National Grid Gas Distribution secures funding from Ofgem for research into low carbon innovations
National Grid Gas Distribution and its partners have secured funding of over £11 million from Ofgem for two projects that will open up new routes to a low-carbon future for gas in Great Britain.
The award of £11 million will go to separate but linked programmes that both seek to remove barriers to the increased use of low-carbon gases in the distribution network. The funding comes from Ofgem’s Network Innovation Competition (NIC), which supports projects that demonstrate environmental benefits, cost reductions and improved security of supply.
Gas used for heating contributes one third of Great Britain’s CO2 emissions. Both programmes have the potential to make a significant contribution to lowering emissions with minimal disruption to gas consumers.
Nearly £7 million of the funding will support the HyDeploy programme, a partnership with Northern Gas Networks set up to carry out live trials of natural gas blended with hydrogen.
The trials will be carried out using Keele University’s private gas distribution network. The private gas network provides heating to a number of faculty buildings, some student residences and a small number of residential homes lived in by academics.
Hydrogen burns without creating any carbon so blending it with natural gas significantly reduces emission levels. If the trial demonstrates that using hydrogen for gas heating is safe and practical, it has the potential to unlock savings of £8 billion to customers and avoid 120 million tonnes of carbon by 2050.
Having gained approval from the HSE, the three-year project will begin in 2017. Results will be widely shared with the gas industry and used to inform a further public trial of the use of hydrogen-blended natural gas in the UK grid, with the intention of eventually rolling out hydrogen blends nationwide.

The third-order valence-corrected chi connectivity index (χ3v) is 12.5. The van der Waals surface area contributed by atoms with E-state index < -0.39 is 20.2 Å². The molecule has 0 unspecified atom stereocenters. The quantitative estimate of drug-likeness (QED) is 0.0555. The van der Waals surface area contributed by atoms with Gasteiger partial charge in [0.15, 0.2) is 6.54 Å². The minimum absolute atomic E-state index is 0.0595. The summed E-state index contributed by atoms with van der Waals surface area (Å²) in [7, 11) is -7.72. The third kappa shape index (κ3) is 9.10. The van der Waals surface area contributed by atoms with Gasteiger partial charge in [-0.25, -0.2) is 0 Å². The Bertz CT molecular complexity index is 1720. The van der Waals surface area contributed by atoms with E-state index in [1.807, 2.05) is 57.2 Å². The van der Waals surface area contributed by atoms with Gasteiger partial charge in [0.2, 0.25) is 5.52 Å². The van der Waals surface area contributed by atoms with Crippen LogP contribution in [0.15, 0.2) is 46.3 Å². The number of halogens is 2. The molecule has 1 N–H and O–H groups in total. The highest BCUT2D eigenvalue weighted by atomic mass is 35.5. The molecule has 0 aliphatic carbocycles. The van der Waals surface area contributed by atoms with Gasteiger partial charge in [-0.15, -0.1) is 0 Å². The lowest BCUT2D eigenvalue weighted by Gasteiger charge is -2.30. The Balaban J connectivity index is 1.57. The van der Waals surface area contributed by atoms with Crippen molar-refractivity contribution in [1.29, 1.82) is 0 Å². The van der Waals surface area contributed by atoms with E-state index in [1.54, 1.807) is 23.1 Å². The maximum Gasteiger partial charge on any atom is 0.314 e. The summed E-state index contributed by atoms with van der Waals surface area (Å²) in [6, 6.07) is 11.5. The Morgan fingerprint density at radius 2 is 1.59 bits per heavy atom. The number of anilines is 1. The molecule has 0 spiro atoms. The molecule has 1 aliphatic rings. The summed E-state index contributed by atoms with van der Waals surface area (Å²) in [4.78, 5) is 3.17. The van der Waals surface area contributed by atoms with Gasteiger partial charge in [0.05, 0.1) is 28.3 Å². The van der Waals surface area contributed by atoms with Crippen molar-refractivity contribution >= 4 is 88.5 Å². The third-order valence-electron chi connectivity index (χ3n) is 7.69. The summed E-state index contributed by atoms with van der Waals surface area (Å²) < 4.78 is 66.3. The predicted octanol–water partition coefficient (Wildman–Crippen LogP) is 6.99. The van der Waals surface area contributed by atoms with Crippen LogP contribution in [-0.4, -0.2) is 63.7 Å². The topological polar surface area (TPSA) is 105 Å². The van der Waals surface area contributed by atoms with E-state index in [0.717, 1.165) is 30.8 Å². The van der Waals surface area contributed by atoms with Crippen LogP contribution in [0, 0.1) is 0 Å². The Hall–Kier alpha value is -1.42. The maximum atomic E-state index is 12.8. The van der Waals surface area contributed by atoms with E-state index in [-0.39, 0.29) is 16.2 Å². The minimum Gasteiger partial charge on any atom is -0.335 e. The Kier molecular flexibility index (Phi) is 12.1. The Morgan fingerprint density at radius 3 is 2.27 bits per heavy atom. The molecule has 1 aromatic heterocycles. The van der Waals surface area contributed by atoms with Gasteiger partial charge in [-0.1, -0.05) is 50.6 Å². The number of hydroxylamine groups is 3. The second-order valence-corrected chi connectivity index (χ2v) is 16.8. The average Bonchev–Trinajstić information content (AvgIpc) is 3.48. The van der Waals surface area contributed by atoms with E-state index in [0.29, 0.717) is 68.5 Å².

The trial will see a hydrogen production plant and injection system built at Keele University by ITM Power and clean energy firm Progressive Energy.
David Parkin Director of Network Strategy at National Grid, said: “Ofgem’s decision to award National Grid £6.8 million recognises the important role for the UK’s gas grid in delivering low-carbon heat.
“Introducing a hydrogen blend nationally has the potential to save over six million tonnes of carbon emissions every year and could unlock even higher savings through more extensive use of the gas.”
Future billing changes
Another important project will explore new approaches to gas billing that could ensure a continuing role for the gas grid in a low-carbon energy future. It has been awarded £4.8m by Ofgem and is being launched in partnership with engineering consultants DNV GL.
Since the 1970s the commercial and billing regimes for gas supply have been built around natural gas, mainly from beneath the North Sea. But nowadays, the gas supply market is changing at pace.
Liquified Natural Gas (LNG) now makes up 10% of the supply and another 10% of domestic usage is predicted to come from bio-methane and bio-substitute natural gas by 2030. If the trials of hydrogen blended gas are successful, this could add another gas source to the mix, but this will require a significant change in the way consumers are billed for using gas.
Options for change
The current billing regime is based on a formula for calculating the energy content of a unit of gas (as opposed to the volume) called the Flow Weighted Average Calorific Value.
Producers of gas where the calorific value is low are required to enrich their gas with propane in order to meet a daily calorific value (CV) target. However, low-carbon sources of gas tend to be of a low calorific value too, so this practice is adding carbon to ‘green’ gases, something that works against the drive to meet carbon reduction targets.
This project will look at two options to make it easier for low-carbon sources of gas to be used freely without needing to add propane. The first is to carry out field trials for a number of different scenarios to determine if there is a more specific way of attributing CV to gas flows within different parts of the network to calculate customers’ actual energy usage. These field trials will be carried out by DNV GL.
The second will investigate the possibility of assigning CV to smart meters to enable a specific energy calculation for the gas supplied to an individual property. This is to be carried out at DNV GL’s recently opened smart energy and cyber security test centre at Peterborough, and it could provide the required data structure for gas energy billing in a wholly smart-metered future.
Hari Vamadevan, Regional Manager, DNV GL Oil & Gas, said: “This project will be really significant if we want to assess the financial impact of bills on gas consumers in a future where alternatives are being sought to help us meet our lower-carbon targets.”